An embroiderer weaves the thread looking at the good side everyone will see, but flipping the beautiful project over reveals an ugly side. On the good side, symmetry and order create an attractive design. On the opposite side, the ugly side, threads criss-cross in weird angles and knots hang limp.
Illustrations of the good-side-ugly-side of things are revealed in innumerable ways around us.
Instinctively, we all try to hide our ugly side, even pretending only the good side exists. Jesus consistently flipped over pretty facades to reveal hidden uglies underneath. He wasn’t, and isn’t, sadistic, taking pleasure in tormenting or humiliated people.
Jesus purposefully flipped and turned, looking for those responsive to His teaching and drawing the humble to maturity and order.
The true masters of needlework produce artful pieces, beautiful on both sides. Although I tried, I never reached that level of excellence.
Good or Ugly?
At times, we may be quick to form opinions and cast judgments. The good side might not be as good as we first think. The ugly side might not be as bad as we think, either.
John the Baptist called people to repent in preparation for Jesus’ coming. Tax collectors and sinners, the ugly side of society, responded to his ministry. The religious elite held fast to a different view.
“(All the people, even the tax collectors, when they heard Jesus words, acknowledged that God’s way was right, because they had been baptized by John. But the Pharisees and experts in the law rejected God’s purpose for themselves, because they had not been baptized by John.)”
Those who fought to maintain a strict apprearance of looking good ended up nullifying everything — even God’s divine purpose for their lives. Strutting in distinguishing robes and high hats to fit their high heads, they failed to realize the cost of their unyielding pride.
When the good-side people rejected John’s call to acknowledge their bad side and turn their lives around, they forfeited all God had waiting for them.
Jesus spoke directly to His generation. They dismissed the invitation to turn — to humbly admit their ugly side, so He could bring out the good side. No one could twist His meaning for some future time, although similarities would exist for every generation.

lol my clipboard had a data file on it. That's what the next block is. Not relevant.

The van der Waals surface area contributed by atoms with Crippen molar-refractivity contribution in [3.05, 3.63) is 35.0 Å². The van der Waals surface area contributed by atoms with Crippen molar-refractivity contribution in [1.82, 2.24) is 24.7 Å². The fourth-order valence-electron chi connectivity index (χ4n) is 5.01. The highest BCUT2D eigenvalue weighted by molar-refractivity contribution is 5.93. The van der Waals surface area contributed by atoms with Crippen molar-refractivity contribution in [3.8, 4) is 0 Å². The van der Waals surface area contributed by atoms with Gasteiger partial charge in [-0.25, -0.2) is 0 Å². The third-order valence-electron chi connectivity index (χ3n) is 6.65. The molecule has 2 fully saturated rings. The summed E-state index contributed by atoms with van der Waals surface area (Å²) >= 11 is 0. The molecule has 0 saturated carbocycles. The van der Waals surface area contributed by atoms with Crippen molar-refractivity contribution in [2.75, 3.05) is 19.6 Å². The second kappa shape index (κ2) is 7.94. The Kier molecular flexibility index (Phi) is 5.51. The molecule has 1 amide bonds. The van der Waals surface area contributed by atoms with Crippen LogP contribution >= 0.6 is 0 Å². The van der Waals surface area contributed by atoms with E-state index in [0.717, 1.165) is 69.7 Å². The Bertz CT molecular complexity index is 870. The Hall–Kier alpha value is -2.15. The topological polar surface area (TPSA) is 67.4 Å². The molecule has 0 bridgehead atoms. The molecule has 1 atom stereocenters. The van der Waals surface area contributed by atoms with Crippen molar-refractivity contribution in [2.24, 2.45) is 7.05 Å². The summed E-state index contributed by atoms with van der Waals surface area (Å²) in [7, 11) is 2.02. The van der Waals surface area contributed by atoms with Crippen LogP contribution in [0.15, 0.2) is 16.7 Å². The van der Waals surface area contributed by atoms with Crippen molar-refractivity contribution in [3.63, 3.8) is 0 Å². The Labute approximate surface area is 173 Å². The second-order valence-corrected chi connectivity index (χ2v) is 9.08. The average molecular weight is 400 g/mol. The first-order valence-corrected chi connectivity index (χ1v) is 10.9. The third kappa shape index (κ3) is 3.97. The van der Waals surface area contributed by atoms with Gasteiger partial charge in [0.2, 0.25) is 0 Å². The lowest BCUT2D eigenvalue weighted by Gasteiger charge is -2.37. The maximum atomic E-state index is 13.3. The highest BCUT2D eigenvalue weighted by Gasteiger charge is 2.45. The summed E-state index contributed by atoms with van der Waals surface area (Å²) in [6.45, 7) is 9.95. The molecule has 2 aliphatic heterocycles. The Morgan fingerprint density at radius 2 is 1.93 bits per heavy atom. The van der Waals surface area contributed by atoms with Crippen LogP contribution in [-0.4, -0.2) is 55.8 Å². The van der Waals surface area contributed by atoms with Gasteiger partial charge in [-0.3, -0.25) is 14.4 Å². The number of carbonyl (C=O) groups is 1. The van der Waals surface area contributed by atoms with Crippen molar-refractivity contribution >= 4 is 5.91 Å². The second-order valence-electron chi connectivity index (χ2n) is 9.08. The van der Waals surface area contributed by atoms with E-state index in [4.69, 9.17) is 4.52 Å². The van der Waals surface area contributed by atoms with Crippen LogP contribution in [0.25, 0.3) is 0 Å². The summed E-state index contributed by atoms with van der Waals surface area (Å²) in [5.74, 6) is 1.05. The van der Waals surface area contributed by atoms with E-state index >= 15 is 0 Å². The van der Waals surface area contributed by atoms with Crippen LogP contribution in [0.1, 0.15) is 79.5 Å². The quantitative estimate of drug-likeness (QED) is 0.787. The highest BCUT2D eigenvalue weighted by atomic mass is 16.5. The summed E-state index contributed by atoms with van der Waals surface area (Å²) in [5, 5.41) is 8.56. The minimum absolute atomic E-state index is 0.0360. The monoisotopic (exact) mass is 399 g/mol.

“Jesus went on to say, “To what, then, can I compare the people of this generation? What are they like?”
Jesus broadens His focus beyond a limited group of religious leaders to “this generation.” All of us!
What He reveals isn’t pretty! The more we attempt to hide our ugly side, the uglier it becomes. The longer we wait, the greater the mess we create in and around ourselves.
The Ugly Side
How ugly is the ugly side? Down right ugly! Immature, idle, stage-seeking, groupy ugly! Ouch! Truth stings!
“They are like children sitting in the marketplace and calling out to each other:
“‘We played the pipe for you,
and you did not dance;
we sang a dirge,
and you did not cry.'”
What would Jesus say about me? Forget about brushing this indictment off to others. If Jesus flipped me over publicly, what would He find and others see?
Where are the areas in my life where I childishly resist taking responsibility — where my attitude or behavior exhibits immaturity? Am I idly “sitting” around when there is Kingdom work to do? Do I seek a platform to be heard or a spotlight of attention? Do I expect others to adjust to my command to “dance” or “mourn?”
As I read this passage this morning, I knew God wanted my full attention. Maybe, He desires to speak to you as well, but I’m just sharing about a little flipping Jesus is doing right here with me.
The Good Side
Even as I felt the pain of my ugly side being exposed, I heard God’s sweet voice of grace inviting me to the good side — the beautiful side displaying His creative hand at work. Again, I felt His nudge to harmonize my life with His good, I mean really good, purpose and plan.
May you hear and feel Him too. May you sense Him drawing you from childish ways into maturity, taking you by the hand, lifting you to our feet, and mobilizing you to a place of fulfillment. Why? Because He doesn’t want anyone, including you and me, to miss out!
Jesus gently draws us away from the crowds and distractions of business and busyness — away from conforming to like-minded, going-no-where thinkers. Instead of setting our own pace and demanding others march to the beat of our personal drum, He welcomes us to the good side.
“So from now on we regard no one from a worldly point of view. Though we once regarded Christ in this way, we do so no longer. Therefore, if anyone is in Christ, the new creation has come: The old has gone, the new is here! All this is from God, who reconciled us to himself through Christ . . . “
2 Corinthians 5:16-18
Point of View
Honestly, it is okay if Jesus or others point to my ugly side. By His grace, He continues to take that ugly old side, with warped and knotted ends, and recreates it into a beautiful design no one could imagine. Through Him, even my ugly becomes new!
Oh, may we not resist His perfecting touch! May we each look into the mirror of His doing and see the miracle of the “good side” — His new creation worked in us.
May the tune of our song align with His truth:
“The old is gone!
The new is here!
All this is from God!”
Oh, sing it saints! Sing it again and again until it settles in your soul. Sing it mature, active, humble followers of Jesus. Don’t try to hide your ugly side from God or others, but let the world see your truly good side.